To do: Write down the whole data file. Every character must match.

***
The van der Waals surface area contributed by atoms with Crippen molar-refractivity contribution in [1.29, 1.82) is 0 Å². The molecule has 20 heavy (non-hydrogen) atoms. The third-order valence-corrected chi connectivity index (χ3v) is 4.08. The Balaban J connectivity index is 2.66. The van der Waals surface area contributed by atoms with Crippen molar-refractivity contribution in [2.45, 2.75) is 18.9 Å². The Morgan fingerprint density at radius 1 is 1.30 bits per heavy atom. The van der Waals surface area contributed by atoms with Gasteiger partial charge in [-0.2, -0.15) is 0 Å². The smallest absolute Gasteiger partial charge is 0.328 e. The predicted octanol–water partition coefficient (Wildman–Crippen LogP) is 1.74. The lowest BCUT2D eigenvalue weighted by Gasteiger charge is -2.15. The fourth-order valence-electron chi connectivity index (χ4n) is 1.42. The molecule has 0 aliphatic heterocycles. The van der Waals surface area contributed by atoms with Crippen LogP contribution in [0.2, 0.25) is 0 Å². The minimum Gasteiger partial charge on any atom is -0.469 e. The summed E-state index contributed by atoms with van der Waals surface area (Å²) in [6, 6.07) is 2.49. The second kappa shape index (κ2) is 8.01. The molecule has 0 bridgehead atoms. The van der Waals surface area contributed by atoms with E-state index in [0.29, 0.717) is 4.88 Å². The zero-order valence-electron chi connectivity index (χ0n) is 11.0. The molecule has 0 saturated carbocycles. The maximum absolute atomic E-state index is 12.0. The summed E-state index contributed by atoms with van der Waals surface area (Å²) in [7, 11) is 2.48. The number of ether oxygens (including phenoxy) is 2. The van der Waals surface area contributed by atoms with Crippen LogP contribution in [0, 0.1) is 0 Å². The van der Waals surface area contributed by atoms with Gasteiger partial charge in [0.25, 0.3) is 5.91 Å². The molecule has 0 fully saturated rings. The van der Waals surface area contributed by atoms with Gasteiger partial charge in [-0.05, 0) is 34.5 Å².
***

The van der Waals surface area contributed by atoms with Crippen molar-refractivity contribution in [1.29, 1.82) is 0 Å². The molecule has 20 heavy (non-hydrogen) atoms. The third-order valence-corrected chi connectivity index (χ3v) is 4.08. The Balaban J connectivity index is 2.66. The van der Waals surface area contributed by atoms with Crippen molar-refractivity contribution in [2.45, 2.75) is 18.9 Å². The Morgan fingerprint density at radius 1 is 1.30 bits per heavy atom. The van der Waals surface area contributed by atoms with Gasteiger partial charge in [-0.2, -0.15) is 0 Å². The smallest absolute Gasteiger partial charge is 0.328 e. The predicted octanol–water partition coefficient (Wildman–Crippen LogP) is 1.74. The lowest BCUT2D eigenvalue weighted by Gasteiger charge is -2.15. The fourth-order valence-electron chi connectivity index (χ4n) is 1.42. The molecule has 0 aliphatic heterocycles. The van der Waals surface area contributed by atoms with Crippen LogP contribution in [0.2, 0.25) is 0 Å². The minimum Gasteiger partial charge on any atom is -0.469 e. The summed E-state index contributed by atoms with van der Waals surface area (Å²) in [6, 6.07) is 2.49. The second kappa shape index (κ2) is 8.01. The molecule has 0 bridgehead atoms. The van der Waals surface area contributed by atoms with E-state index in [0.29, 0.717) is 4.88 Å². The zero-order valence-electron chi connectivity index (χ0n) is 11.0. The molecule has 0 saturated carbocycles. The maximum absolute atomic E-state index is 12.0. The summed E-state index contributed by atoms with van der Waals surface area (Å²) in [7, 11) is 2.48. The number of ether oxygens (including phenoxy) is 2. The van der Waals surface area contributed by atoms with Crippen LogP contribution in [0, 0.1) is 0 Å². The van der Waals surface area contributed by atoms with Gasteiger partial charge in [0.25, 0.3) is 5.91 Å². The molecule has 0 fully saturated rings. The van der Waals surface area contributed by atoms with Gasteiger partial charge in [-0.05, 0) is 34.5 Å².